Launching Research at NSRC 2013

The 2013 Next-Generation Suborbital Researchers Conference (NSRC) took place earlier this week in Broomfield, Colorado. This year's suborbital science meeting had some big shoes to fill after featuring a keynote by Neil Armstrong last year, but it did not disappoint. NASA's Deputy Administrator Lori Garver surprised everyone by stating the space agency may start funding researchers to fly with their spaceflight experiments, as this Space News article by Jeff Foust so eloquently summarized:

"NASA officials said this week that, for the first time, they are open to funding flights of people, and not just experiments, on commercial human suborbital launch vehicles expected to enter service as early as next year."


For over a year, my colleague in Astronauts4Hire has been navigating the tricky policy ground between NASA's desire to accelerate the commercial human spaceflight industry with its conservative need to minimize liability to achieve research results. Thanks to pioneers like him tackling highly relevant research questions in a very reputable, managed way, NASA seems to be softening its view to fly people as well as payloads. The era of commercial suborbital payload specialists may just be dawning.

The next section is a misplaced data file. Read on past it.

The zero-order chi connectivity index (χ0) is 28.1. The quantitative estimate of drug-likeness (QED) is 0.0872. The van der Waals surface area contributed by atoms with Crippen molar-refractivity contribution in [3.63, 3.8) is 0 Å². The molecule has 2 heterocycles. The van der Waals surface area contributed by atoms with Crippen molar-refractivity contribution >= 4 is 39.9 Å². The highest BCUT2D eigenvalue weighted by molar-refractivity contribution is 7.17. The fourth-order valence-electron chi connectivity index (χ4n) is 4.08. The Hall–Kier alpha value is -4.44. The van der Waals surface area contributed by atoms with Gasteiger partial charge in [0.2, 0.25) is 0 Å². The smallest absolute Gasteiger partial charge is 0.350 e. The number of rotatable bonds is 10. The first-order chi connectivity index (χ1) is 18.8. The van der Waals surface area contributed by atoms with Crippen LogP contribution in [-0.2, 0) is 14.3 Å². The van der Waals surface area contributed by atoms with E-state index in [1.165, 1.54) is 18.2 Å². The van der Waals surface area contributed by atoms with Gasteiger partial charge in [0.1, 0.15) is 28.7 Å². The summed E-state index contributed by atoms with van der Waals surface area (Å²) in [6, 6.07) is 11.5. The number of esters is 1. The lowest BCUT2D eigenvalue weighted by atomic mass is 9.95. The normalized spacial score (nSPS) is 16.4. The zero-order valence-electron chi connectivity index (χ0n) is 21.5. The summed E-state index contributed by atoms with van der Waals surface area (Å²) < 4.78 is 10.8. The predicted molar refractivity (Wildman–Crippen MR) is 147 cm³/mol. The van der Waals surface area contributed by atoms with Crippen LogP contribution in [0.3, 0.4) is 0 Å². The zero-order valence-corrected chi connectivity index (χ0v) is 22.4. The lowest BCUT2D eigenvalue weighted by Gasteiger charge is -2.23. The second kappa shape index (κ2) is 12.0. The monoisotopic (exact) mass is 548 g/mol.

As for me, I was all set to go to NSRC, as well as the Emerging Space Industry Leaders Workshop that preceded it. My presentation was ready, my bag was packed, and I was at the airport waiting to depart. Unfortunately, fate intervened, forcing me to make a difficult decision at the last minute. I stayed home and settled for following the conference from afar via Twitter and reports from my colleagues who were there instead. One of the most unique aspect of this year's NSRC that I regret missing was seeing the full-scale XCOR Lynx mockup up close and personal. Here's a great photo of it with a double rainbow (credit: XCOR Aerospace).

Even though I couldn't be there in person, I was there in spirit. Fellow Astronauts4Hire flight members presented my poster for me and accepted a SARG Ambassadors award for exemplary service on my behalf. They had some great hallway discussions with people and filled me in on what I was missing. My poster conveyed the three main pathways Astronauts4Hire can use to enable suborbital research. Check it out below:



While NSRC was going on, I also returned to The Space Show as Dr. Livingston's guest. During our 90-minute conversation, we discussed Astronauts4Hire, NSRC, and my job at NOAA. This was my fifth time on the popular radio show and podcast. If you didn't catch the show live, you can listen to the archived mp3 version or click below to listen to it from the convenience of this blog.



Hearing that NSRC 2014 will once again be in Colorado, I am determined not to miss the next one, especially since it will be in the winter when I can hopefully dust off my skiing skills.

PS: Word on the street is that NASA will announce the 2013 ASCAN class next week. Stay tuned!

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